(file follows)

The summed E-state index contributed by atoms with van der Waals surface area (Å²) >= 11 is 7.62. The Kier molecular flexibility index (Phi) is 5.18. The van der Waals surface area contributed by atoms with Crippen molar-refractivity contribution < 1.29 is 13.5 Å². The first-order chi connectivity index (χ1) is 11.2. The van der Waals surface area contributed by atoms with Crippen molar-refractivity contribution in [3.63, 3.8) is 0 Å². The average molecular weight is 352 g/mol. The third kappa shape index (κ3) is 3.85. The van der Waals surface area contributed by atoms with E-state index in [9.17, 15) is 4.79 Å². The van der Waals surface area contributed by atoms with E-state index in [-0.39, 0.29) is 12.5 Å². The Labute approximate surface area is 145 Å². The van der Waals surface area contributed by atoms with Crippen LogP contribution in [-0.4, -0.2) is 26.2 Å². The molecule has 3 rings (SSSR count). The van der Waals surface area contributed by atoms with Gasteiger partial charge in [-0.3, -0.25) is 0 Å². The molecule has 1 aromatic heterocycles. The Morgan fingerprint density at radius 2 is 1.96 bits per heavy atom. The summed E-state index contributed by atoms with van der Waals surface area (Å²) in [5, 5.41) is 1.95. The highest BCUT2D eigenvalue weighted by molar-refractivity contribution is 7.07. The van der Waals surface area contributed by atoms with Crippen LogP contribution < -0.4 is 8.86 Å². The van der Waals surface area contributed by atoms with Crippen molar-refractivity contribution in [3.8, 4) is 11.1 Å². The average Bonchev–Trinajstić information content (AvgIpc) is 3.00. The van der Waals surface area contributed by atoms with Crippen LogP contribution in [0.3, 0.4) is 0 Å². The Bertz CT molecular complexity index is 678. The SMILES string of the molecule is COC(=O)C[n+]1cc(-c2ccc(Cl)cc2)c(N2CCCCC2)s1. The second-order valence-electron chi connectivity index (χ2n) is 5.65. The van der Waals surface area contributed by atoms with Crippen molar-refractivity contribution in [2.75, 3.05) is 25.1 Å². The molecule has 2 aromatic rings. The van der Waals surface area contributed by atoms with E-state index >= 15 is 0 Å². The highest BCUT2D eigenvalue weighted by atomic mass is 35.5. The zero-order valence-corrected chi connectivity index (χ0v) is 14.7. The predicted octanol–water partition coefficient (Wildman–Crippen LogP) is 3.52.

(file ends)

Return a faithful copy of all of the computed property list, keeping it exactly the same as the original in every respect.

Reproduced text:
The summed E-state index contributed by atoms with van der Waals surface area (Å²) >= 11 is 7.62. The Kier molecular flexibility index (Phi) is 5.18. The van der Waals surface area contributed by atoms with Crippen molar-refractivity contribution < 1.29 is 13.5 Å². The first-order chi connectivity index (χ1) is 11.2. The van der Waals surface area contributed by atoms with Crippen molar-refractivity contribution in [3.63, 3.8) is 0 Å². The average molecular weight is 352 g/mol. The third kappa shape index (κ3) is 3.85. The van der Waals surface area contributed by atoms with E-state index in [9.17, 15) is 4.79 Å². The van der Waals surface area contributed by atoms with E-state index in [-0.39, 0.29) is 12.5 Å². The Labute approximate surface area is 145 Å². The van der Waals surface area contributed by atoms with Crippen LogP contribution in [-0.4, -0.2) is 26.2 Å². The molecule has 3 rings (SSSR count). The van der Waals surface area contributed by atoms with Gasteiger partial charge in [-0.3, -0.25) is 0 Å². The molecule has 1 aromatic heterocycles. The Morgan fingerprint density at radius 2 is 1.96 bits per heavy atom. The summed E-state index contributed by atoms with van der Waals surface area (Å²) in [5, 5.41) is 1.95. The highest BCUT2D eigenvalue weighted by molar-refractivity contribution is 7.07. The van der Waals surface area contributed by atoms with Crippen LogP contribution < -0.4 is 8.86 Å². The van der Waals surface area contributed by atoms with Crippen molar-refractivity contribution in [3.8, 4) is 11.1 Å². The average Bonchev–Trinajstić information content (AvgIpc) is 3.00. The van der Waals surface area contributed by atoms with Crippen LogP contribution in [0.3, 0.4) is 0 Å². The Bertz CT molecular complexity index is 678. The SMILES string of the molecule is COC(=O)C[n+]1cc(-c2ccc(Cl)cc2)c(N2CCCCC2)s1. The second-order valence-electron chi connectivity index (χ2n) is 5.65. The van der Waals surface area contributed by atoms with Crippen molar-refractivity contribution in [2.75, 3.05) is 25.1 Å². The molecule has 2 aromatic rings. The van der Waals surface area contributed by atoms with E-state index >= 15 is 0 Å². The highest BCUT2D eigenvalue weighted by atomic mass is 35.5. The zero-order valence-corrected chi connectivity index (χ0v) is 14.7. The predicted octanol–water partition coefficient (Wildman–Crippen LogP) is 3.52.